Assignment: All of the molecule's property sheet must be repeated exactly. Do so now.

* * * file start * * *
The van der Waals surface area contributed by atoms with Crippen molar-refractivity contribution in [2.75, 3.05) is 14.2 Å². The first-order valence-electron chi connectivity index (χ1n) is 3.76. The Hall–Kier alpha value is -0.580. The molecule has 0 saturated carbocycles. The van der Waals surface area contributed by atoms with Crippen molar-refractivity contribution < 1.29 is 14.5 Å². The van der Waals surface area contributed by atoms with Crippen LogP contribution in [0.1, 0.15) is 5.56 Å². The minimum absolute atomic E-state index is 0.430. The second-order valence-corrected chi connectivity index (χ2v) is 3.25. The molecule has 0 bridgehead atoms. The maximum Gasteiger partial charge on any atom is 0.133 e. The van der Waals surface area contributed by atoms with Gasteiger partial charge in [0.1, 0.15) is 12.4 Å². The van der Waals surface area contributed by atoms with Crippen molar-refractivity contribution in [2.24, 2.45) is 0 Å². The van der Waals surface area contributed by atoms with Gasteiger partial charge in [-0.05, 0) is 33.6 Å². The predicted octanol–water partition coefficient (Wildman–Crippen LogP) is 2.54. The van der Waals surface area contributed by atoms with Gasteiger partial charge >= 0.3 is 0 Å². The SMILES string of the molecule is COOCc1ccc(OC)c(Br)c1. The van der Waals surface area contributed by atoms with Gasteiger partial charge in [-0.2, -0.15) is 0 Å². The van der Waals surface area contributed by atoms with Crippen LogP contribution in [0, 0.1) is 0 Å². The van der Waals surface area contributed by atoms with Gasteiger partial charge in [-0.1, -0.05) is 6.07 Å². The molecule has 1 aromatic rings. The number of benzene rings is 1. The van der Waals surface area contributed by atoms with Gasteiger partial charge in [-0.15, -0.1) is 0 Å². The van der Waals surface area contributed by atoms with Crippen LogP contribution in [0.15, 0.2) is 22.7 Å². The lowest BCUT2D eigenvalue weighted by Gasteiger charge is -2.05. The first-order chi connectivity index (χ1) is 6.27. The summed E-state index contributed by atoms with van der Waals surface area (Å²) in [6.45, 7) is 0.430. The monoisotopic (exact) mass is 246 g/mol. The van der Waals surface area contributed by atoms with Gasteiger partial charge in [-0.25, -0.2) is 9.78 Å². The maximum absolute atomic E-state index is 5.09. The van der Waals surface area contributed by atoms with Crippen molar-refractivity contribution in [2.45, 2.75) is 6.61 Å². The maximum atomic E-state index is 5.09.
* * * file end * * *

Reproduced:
The van der Waals surface area contributed by atoms with Crippen molar-refractivity contribution in [2.75, 3.05) is 14.2 Å². The first-order valence-electron chi connectivity index (χ1n) is 3.76. The Hall–Kier alpha value is -0.580. The molecule has 0 saturated carbocycles. The van der Waals surface area contributed by atoms with Crippen molar-refractivity contribution < 1.29 is 14.5 Å². The van der Waals surface area contributed by atoms with Crippen LogP contribution in [0.1, 0.15) is 5.56 Å². The minimum absolute atomic E-state index is 0.430. The second-order valence-corrected chi connectivity index (χ2v) is 3.25. The molecule has 0 bridgehead atoms. The maximum Gasteiger partial charge on any atom is 0.133 e. The van der Waals surface area contributed by atoms with Gasteiger partial charge in [0.1, 0.15) is 12.4 Å². The van der Waals surface area contributed by atoms with Crippen molar-refractivity contribution in [2.24, 2.45) is 0 Å². The van der Waals surface area contributed by atoms with Gasteiger partial charge in [-0.05, 0) is 33.6 Å². The predicted octanol–water partition coefficient (Wildman–Crippen LogP) is 2.54. The van der Waals surface area contributed by atoms with Gasteiger partial charge >= 0.3 is 0 Å². The SMILES string of the molecule is COOCc1ccc(OC)c(Br)c1. The van der Waals surface area contributed by atoms with Gasteiger partial charge in [-0.2, -0.15) is 0 Å². The van der Waals surface area contributed by atoms with Crippen LogP contribution in [0, 0.1) is 0 Å². The van der Waals surface area contributed by atoms with Gasteiger partial charge in [-0.1, -0.05) is 6.07 Å². The molecule has 1 aromatic rings. The number of benzene rings is 1. The van der Waals surface area contributed by atoms with Gasteiger partial charge in [-0.15, -0.1) is 0 Å². The van der Waals surface area contributed by atoms with Crippen LogP contribution in [0.15, 0.2) is 22.7 Å². The lowest BCUT2D eigenvalue weighted by Gasteiger charge is -2.05. The first-order chi connectivity index (χ1) is 6.27. The summed E-state index contributed by atoms with van der Waals surface area (Å²) in [6.45, 7) is 0.430. The monoisotopic (exact) mass is 246 g/mol. The van der Waals surface area contributed by atoms with Gasteiger partial charge in [-0.25, -0.2) is 9.78 Å². The maximum absolute atomic E-state index is 5.09. The van der Waals surface area contributed by atoms with Crippen molar-refractivity contribution in [2.45, 2.75) is 6.61 Å². The maximum atomic E-state index is 5.09.